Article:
Spring and summer in our area mean tick season. Even dogs and cats that spend only brief periods of time outdoors can be susceptible to ticks. It is very difficult to avoid your pets’ exposure to these pests, and even careful inspection after outdoor activities can fail to locate ticks on them.
Because of this, it is very important to use tick control products on your pets. We recommend Frontline®, and it is available at all of our hospitals. We also strongly recommend an annual ‘SNAP®’ test for your dog that screens for Heartworm, Ehrlichia, Lyme Disease, and Anaplasmosis. This test is simple and can be performed right in our office with results available in just a few minutes.
While the bites themselves cause only mild local irritation, ticks can carry several diseases that pose a serious health risk to both pets and humans. These include Lyme Disease, Ehrlichia, Rocky Mountain Spotted Fever, and Anaplasmosis. Severe tick infestation can also cause anemia. These diseases cannot be transited from a sick pet to humans, but humans can contract them from tick bites.
Lyme Disease is caused by a spirochete (a type of bacteria) carried by the very small deer tick (Ixodes scapularis). Once exposed to the disease, many dogs will not show any overt symptoms right away. If untreated, signs of arthritis (limping, joint pain) and changes in temperament may be noticed. Long-term illness may lead to kidney disease, as well. There is now a canine vaccine against Lyme disease that is available at all of our hospitals.
Ehrlichia is caused by bacteria that infect and live within the white blood cells. Early signs of Ehrlichia can include listlessness, lack of appetite, enlarged lymph nodes, and perhaps fever. Most dogs that are treated in the early stages of this disease will recover fully. If untreated, the initial symptoms subside, and the animal may appear normal, but the bacteria is still lurking. This phase of the illness may last for months or even several years. Following this stage, the disease can enter a chronic phase which may result in arthritis, a deep inflammation in the eyes, and abnormal bleeding.
Anaplasmosis may cause symptoms including fever, lethargy, malaise, anorexia, and general muscle pain resulting in a reluctance to move. Other less commonly observed signs include vomiting, diarrhea, or respiratory signs such as coughing and labored breathing. The most frequently observed symptom in dogs that would alert you to Anaplasmosis infection is joint pain and lameness. The disease is commonly confused with Lyme Disease. The best defense against Anaplasmosis and other tick-borne diseases is using a tick repellent such as Frontline®.
Rocky Mountain Spotted Fever
Rocky Mountain Spotted Fever (RMSF) was first recognized in humans in the 1930s but, was not recognized in dogs until the 1970s. Most cases of RMSF in dogs are reported between the months of March and October, coinciding with the prevalence of ticks in the environment. Most infected dogs are less than 3 years old and have had a recent history of exposure to tick habitat. Symptoms of RMSF can be a low-grade fever, swelling in the scrotum, ears, or joints. While the disease is generally thought to be self-limiting and of approximately 2 weeks duration in dogs, recent evidence has shown that untreated RMSF may lead to chronic illness and may even be fatal to the affected animal. Learn more about Rocky Mountain Spotted Fever here.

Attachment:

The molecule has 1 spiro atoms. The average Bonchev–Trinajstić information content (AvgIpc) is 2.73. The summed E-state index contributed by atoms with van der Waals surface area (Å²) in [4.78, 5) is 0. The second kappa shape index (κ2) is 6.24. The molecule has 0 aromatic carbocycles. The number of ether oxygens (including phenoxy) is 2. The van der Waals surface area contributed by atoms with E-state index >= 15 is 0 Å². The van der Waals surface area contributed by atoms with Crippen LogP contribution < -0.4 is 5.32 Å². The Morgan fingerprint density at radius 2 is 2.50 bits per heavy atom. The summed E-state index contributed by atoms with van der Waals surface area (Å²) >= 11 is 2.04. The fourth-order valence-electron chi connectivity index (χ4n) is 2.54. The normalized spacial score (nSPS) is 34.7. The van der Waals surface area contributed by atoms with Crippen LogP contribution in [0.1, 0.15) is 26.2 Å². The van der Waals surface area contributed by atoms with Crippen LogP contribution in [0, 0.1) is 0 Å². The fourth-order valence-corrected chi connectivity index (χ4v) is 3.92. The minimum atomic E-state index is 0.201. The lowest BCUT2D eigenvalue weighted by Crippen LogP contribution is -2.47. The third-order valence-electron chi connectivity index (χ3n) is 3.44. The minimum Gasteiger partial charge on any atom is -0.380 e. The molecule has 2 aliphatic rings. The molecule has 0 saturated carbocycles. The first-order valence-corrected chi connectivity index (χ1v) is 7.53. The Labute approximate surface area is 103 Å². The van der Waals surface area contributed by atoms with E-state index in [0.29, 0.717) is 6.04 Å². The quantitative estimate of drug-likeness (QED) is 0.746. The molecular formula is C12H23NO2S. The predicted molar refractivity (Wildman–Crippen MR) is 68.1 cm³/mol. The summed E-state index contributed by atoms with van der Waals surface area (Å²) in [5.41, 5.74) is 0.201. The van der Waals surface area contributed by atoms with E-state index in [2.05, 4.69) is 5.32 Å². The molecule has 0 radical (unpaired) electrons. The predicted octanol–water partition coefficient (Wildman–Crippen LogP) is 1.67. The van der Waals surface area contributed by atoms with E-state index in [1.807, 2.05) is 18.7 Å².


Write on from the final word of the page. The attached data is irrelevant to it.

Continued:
What to do if you find an attached tick on your pet
To remove an attached tick, use a pair of fine-tipped tweezers or special tick removal instruments. These special devices allow one to remove the tick without squeezing the tick body. This is important as you do not want to crush the tick and force harmful bacteria to leave the tick and enter your pet’s bloodstream.
Grab the tick by the head or mouthparts right where they enter the skin. Do not grasp the tick by the body.
Without jerking, pull firmly and steadily directly outward. Do not twist the tick as you are pulling.
Using methods such as applying petroleum jelly, a hot match or alcohol will NOT cause the tick to ‘back out.’ In fact, these irritants may cause the tick to deposit more disease-carrying saliva in the wound.
After removing the tick, place it in a jar of alcohol to kill it. Ticks are NOT killed by flushing them down the toilet.
Clean the bite wound with a disinfectant. If you want to, apply a small amount of a triple antibiotic ointment.
Wash your hands thoroughly.
Do not use your fingers to remove or dispose of the tick. Do NOT squash the tick with your fingers. The contents of the tick can transmit disease.
Once an embedded tick is removed, it is not uncommon for a welt and skin reaction to occur. It may take a week or more for healing to take place. Be sure to monitor your pet closely for any of the symptoms mentioned above, and if any of these occur, make an appointment to bring your pet in for one of our veterinarians to examine them promptly.
Links to more information:
Companion Animal Parasite Council